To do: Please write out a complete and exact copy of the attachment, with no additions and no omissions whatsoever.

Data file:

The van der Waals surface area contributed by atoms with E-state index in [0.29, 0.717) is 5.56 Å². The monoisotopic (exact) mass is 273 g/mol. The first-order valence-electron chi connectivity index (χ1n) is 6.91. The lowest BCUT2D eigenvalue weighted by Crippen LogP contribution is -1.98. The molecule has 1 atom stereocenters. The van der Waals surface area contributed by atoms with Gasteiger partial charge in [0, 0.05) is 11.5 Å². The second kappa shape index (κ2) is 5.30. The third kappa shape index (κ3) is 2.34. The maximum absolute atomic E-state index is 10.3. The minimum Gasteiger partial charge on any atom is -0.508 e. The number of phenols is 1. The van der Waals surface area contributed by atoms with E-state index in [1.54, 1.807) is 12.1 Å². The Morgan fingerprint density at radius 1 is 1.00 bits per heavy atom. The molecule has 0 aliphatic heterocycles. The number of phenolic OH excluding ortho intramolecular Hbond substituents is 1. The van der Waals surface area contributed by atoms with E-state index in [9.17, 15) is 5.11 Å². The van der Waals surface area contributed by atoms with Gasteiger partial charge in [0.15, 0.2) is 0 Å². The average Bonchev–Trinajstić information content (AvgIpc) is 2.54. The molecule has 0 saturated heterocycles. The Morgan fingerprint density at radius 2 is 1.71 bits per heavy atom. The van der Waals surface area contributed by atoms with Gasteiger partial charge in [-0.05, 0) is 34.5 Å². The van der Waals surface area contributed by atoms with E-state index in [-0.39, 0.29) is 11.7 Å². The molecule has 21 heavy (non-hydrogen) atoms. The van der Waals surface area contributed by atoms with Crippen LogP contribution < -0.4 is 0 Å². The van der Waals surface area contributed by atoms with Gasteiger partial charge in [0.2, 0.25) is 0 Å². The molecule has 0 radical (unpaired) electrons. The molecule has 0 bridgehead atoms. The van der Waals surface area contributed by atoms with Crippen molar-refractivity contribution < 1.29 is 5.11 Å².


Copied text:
The van der Waals surface area contributed by atoms with E-state index in [0.29, 0.717) is 5.56 Å². The monoisotopic (exact) mass is 273 g/mol. The first-order valence-electron chi connectivity index (χ1n) is 6.91. The lowest BCUT2D eigenvalue weighted by Crippen LogP contribution is -1.98. The molecule has 1 atom stereocenters. The van der Waals surface area contributed by atoms with Gasteiger partial charge in [0, 0.05) is 11.5 Å². The second kappa shape index (κ2) is 5.30. The third kappa shape index (κ3) is 2.34. The maximum absolute atomic E-state index is 10.3. The minimum Gasteiger partial charge on any atom is -0.508 e. The number of phenols is 1. The van der Waals surface area contributed by atoms with E-state index in [1.54, 1.807) is 12.1 Å². The Morgan fingerprint density at radius 1 is 1.00 bits per heavy atom. The molecule has 0 aliphatic heterocycles. The number of phenolic OH excluding ortho intramolecular Hbond substituents is 1. The van der Waals surface area contributed by atoms with E-state index in [9.17, 15) is 5.11 Å². The van der Waals surface area contributed by atoms with Gasteiger partial charge in [0.15, 0.2) is 0 Å². The average Bonchev–Trinajstić information content (AvgIpc) is 2.54. The molecule has 0 saturated heterocycles. The Morgan fingerprint density at radius 2 is 1.71 bits per heavy atom. The van der Waals surface area contributed by atoms with Gasteiger partial charge in [-0.05, 0) is 34.5 Å². The van der Waals surface area contributed by atoms with E-state index in [-0.39, 0.29) is 11.7 Å². The molecule has 21 heavy (non-hydrogen) atoms. The van der Waals surface area contributed by atoms with Crippen LogP contribution < -0.4 is 0 Å². The van der Waals surface area contributed by atoms with Gasteiger partial charge in [0.2, 0.25) is 0 Å². The molecule has 0 radical (unpaired) electrons. The molecule has 0 bridgehead atoms. The van der Waals surface area contributed by atoms with Crippen molar-refractivity contribution < 1.29 is 5.11 Å².